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SEC probing Durham deal with Texas firm

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A Texas company where Tim Durham is chairman acknowledged on Tuesday that the Securities and Exchange Commission is investigating financial dealings between it and Fair Finance Co., an Ohio-based firm where Durham is CEO.

The transactions between Dallas-based CLST Holdings Inc. and Fair were the subject of an IBJ article early this year that raised questions about conflicts of interest.

Publicly traded CLST revealed the SEC investigation in a filing with the commission. The filing said that the company, Durham, CEO Robert Kaiser and director David Tornek all received subpoenas.

The filing reveals for the first time that the SEC is conducting its own investigation of Durham’s business dealings and that the probe extends beyond Fair Finance, the consumer-finance firm Durham co-owns. The only previously public federal investigation was one being conducted by the U.S. Department of Justice.

CLST was a cell-phone distributor known as CellStar Corp. until about three years ago, when the company sold off its business units to several buyers, including locally based Brightpoint Inc. Soon thereafter, Durham won election to the board, in part by pledging to dissolve the company quickly and distribute remaining cash to shareholders.

But about a year ago, CLST reversed course and began buying consumer finance contracts, including about $3.6 million it acquired from Fair Finance.

That transaction outraged CLST board member Manoj Rajegowda, who resigned in protest. A letter Rajegowda's attorney sent the company said he "was not informed of this transaction and most strenuously objects to it."

CLST’s Kaiser in March defended the company’s new strategy of buying receivables, saying they might generate a handsome return. "With cash earning less than 1 percent, some of these other portfolios will prove to be more valuable than holding cash," he told IBJ at the time.

The company made no mention at the time that Fair was selling the receivables because it badly needed to raise cash to repay Ohioans who had purchased about $200 million in short-term investment certificates.

 

Fair acknowledged the financial strain in a document it filed about a month ago with the Ohio Department of Commerce's Division of Securities.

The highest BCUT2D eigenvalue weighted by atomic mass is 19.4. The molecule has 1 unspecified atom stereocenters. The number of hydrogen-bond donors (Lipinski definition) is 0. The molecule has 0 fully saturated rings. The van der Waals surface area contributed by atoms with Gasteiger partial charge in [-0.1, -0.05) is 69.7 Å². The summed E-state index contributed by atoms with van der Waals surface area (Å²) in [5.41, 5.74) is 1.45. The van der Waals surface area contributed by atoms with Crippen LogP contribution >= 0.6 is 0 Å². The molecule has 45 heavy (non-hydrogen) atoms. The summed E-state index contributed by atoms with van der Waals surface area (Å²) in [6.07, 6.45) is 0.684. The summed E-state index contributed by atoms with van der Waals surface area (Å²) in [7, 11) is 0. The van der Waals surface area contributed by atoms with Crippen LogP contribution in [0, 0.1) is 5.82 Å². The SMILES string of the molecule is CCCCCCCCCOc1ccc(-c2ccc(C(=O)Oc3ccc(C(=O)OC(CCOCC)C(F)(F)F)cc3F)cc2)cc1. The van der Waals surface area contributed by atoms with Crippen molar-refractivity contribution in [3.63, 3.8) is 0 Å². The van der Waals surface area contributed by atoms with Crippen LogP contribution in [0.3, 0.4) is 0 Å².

“At the beginning of 2009, management of Fair Finance Company was concerned about the effect that the country’s economic downturn may have upon Fair’s ability to obtain sufficient capital to pay interest to its investors and to repay investment certificates as they become due,” the document said.

The future of Fair has been uncertain since FBI agents on Nov. 24 executed search warrants and seized records and computer equipment at Fair and at the Indianapolis offices of Durham, 47, co-owner of the business. Fair was closed all last week for the Thanksgiving holiday and has not reopened.

The raid came one month after IBJ published an investigative story questioning whether Fair had the financial wherewithal to repay purchasers of the investment certificates.

The story reported that, since Durham bought Fair Finance from Donald Fair in 2002, Durham had used it almost like a personal bank to fund a range of business interests, some of them unsuccessful. The story noted that he and related parties owed Fair more than $168 million.

Court papers recently filed by the U.S. Attorney’s Office in Indianapolis show the government is trying to build a case that Durham operated a Ponzi scheme, using money from new investors to pay what it owed prior investors, thereby “lulling the earlier victims into believing that their money was being [handled] responsibly.”

Fair has not been permitted to sell investment certificates since Nov. 24, when its previous securities registration expired. The Ohio Division of Securities has not acted on the company’s request for a new registration.

John Tompkins, an attorney for Durham, has said his client believes he had not done anything wrong.